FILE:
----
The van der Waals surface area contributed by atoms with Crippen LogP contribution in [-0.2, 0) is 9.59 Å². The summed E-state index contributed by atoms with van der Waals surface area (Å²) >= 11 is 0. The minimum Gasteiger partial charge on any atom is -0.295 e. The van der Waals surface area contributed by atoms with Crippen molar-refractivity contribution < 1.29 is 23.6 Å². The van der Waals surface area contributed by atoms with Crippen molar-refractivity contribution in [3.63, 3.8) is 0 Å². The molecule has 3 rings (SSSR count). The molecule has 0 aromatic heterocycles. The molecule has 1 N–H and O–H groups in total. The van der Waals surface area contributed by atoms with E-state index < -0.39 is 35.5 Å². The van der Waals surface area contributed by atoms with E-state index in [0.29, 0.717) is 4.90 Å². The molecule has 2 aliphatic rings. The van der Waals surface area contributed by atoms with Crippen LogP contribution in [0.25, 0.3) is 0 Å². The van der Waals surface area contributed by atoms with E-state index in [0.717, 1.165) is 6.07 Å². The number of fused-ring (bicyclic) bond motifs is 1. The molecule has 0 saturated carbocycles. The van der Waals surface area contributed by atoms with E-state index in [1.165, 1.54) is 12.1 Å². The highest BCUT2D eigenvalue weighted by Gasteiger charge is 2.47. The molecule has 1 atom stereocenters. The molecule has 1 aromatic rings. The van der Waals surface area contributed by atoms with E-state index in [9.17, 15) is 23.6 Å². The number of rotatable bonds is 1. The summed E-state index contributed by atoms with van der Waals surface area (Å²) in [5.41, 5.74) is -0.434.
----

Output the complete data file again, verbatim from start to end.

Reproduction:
The van der Waals surface area contributed by atoms with Crippen LogP contribution in [-0.2, 0) is 9.59 Å². The summed E-state index contributed by atoms with van der Waals surface area (Å²) >= 11 is 0. The minimum Gasteiger partial charge on any atom is -0.295 e. The van der Waals surface area contributed by atoms with Crippen molar-refractivity contribution < 1.29 is 23.6 Å². The van der Waals surface area contributed by atoms with Crippen molar-refractivity contribution in [3.63, 3.8) is 0 Å². The molecule has 3 rings (SSSR count). The molecule has 0 aromatic heterocycles. The molecule has 1 N–H and O–H groups in total. The van der Waals surface area contributed by atoms with E-state index < -0.39 is 35.5 Å². The van der Waals surface area contributed by atoms with E-state index in [0.29, 0.717) is 4.90 Å². The molecule has 2 aliphatic rings. The van der Waals surface area contributed by atoms with Crippen LogP contribution in [0.25, 0.3) is 0 Å². The van der Waals surface area contributed by atoms with E-state index in [0.717, 1.165) is 6.07 Å². The number of fused-ring (bicyclic) bond motifs is 1. The molecule has 0 saturated carbocycles. The van der Waals surface area contributed by atoms with E-state index in [1.165, 1.54) is 12.1 Å². The highest BCUT2D eigenvalue weighted by Gasteiger charge is 2.47. The molecule has 1 atom stereocenters. The molecule has 1 aromatic rings. The van der Waals surface area contributed by atoms with E-state index in [9.17, 15) is 23.6 Å². The number of rotatable bonds is 1. The summed E-state index contributed by atoms with van der Waals surface area (Å²) in [5.41, 5.74) is -0.434.